2. Keymaster of Gozer (she/her)*

          I’m really really not understanding where your venom is coming from. I will say I do not like being referred to as a ‘drone’ and I a, perfectly capable of being friendly with staff. I’m just not their friend.

          Sincere suggestion: go get a cup of tea and leave this conversation for a while.

          1. Keymaster of Gozer (she/her)*

            (And yes, I do have friends at work. Some of my oldest friends are from companies I used to work at. One was even my boss for a while but we started the friendship after I left)

        3. JB*

          You seem to be coming up with a lot of very strange interpretations of what professional standards are. Where have you ever seen anyone say that you shouldn’t be friendly with your boss and coworkers, or that dressing more casually in the office is some sort of sin?

          I assume this isn’t your intention, but you’re honestly making it sound like by ‘being friendly’ you mean something like ‘loudly discussing my sex life at work’ and by ‘dressing down’ you mean something like ‘wearing a potato sack I haven’t washed in three weeks’. Because otherwise it’s really odd that you think these things would never be allowed in any corporate setting, ever.

          Heck, I work in one of the most conservative corporate industries there is, and there are definitely divisions that are allowed to dress however they want as long as they have everything important covered, don’t stink, and there’s nothing racist printed on their shirt or across the ass of their jeans.

    6. BRR*

      This is a really odd generalization about workplaces and AAM. Yes there are tons of family-owned businesses, both small and large, where family manages other family members but just because it’s common doesn’t mean it’s always done well. There are countless letters on AAM about issues happening at family-owned businesses, some even from the family members.

      “Corporate people” make friends, dress casually, and talk about their personal lives all the time (I’m going to interpret your comment on The Office about how they got along more or less and ignore everything that’s actually terrible about it as a workplace).

      And the point of the letter really isn’t about the daughter bringing her child in briefly anyways. It’s about nepotism and retribution.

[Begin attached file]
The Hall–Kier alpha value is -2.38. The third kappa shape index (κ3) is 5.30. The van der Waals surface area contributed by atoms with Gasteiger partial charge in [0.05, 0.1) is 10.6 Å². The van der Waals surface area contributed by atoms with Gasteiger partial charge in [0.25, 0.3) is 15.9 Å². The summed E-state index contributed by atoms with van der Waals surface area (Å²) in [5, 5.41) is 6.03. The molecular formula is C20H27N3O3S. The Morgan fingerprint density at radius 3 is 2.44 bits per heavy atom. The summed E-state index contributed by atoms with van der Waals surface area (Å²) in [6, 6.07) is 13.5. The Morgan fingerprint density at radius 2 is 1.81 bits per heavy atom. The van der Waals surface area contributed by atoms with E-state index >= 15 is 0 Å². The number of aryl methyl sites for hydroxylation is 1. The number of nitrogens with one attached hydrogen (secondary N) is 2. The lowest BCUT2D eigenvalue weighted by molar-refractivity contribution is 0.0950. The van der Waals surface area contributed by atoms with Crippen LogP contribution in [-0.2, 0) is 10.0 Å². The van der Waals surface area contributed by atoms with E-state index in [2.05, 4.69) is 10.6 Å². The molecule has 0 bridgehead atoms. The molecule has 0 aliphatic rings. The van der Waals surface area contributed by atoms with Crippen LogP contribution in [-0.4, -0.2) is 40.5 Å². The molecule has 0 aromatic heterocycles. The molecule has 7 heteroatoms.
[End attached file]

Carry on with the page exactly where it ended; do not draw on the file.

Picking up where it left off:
7. American Job Venter*

      The more letters here that I recall that were about dysfunctional small family businesses , the funnier this comment gets.

      1. tree*

        The more letters I read about people acting like they need to adopt a defensive position to work the sadder I feel for people spending up to 40, 50, 60 hours a week working for someone they could never go out to dinner with, or managing someone they couldn’t attend their baby shower.

        What a life to spend literally most of your waking hours with people you feel you need to deny a relationship with.

        1. Jennifer Strange*

          FFS, no one is saying you need to deny a relationship with anyone. They are saying that there needs to be a distinct line between a manager and those they are managing. If you can’t understand that you really shouldn’t be managing anyone.

          1. tree*

            And what I am saying is that outside of corporate roles plenty of industries have friendships across managerial and owner lines.

            There is a bigger world out there than corporate roles. Other people come on AAM because managing happens across industries.

            I think the hive mind doesn’t want to hear another view. I am offering another view from outside office world that there are jobs where people are much more relaxed and friendly and make work a more enjoyable place to be. There are plenty of jobs where it is not taboo to be friendly with your boss or your direct report. The sky does not fall in.

            It is food for thought for corporate people to consider alternate ways of being. Corporate workers should stop drinking the Kool aid and question how a set of norms developed that seem to have made worklife a lot less flexible, relaxed and enjoyable. Who is benefiting from employing the perfectly discreet and professional robot who never needs to bring a baby in or get close to someone?

            1. Ask a Manager* Post author

              Friendly (with managers/direct reports) is fine. Friends is not. And the reason for that is all over this site — it causes bias, the appearance of bias, and resentment, and often causes genuine problems for all involved, including/especially the rest of the team.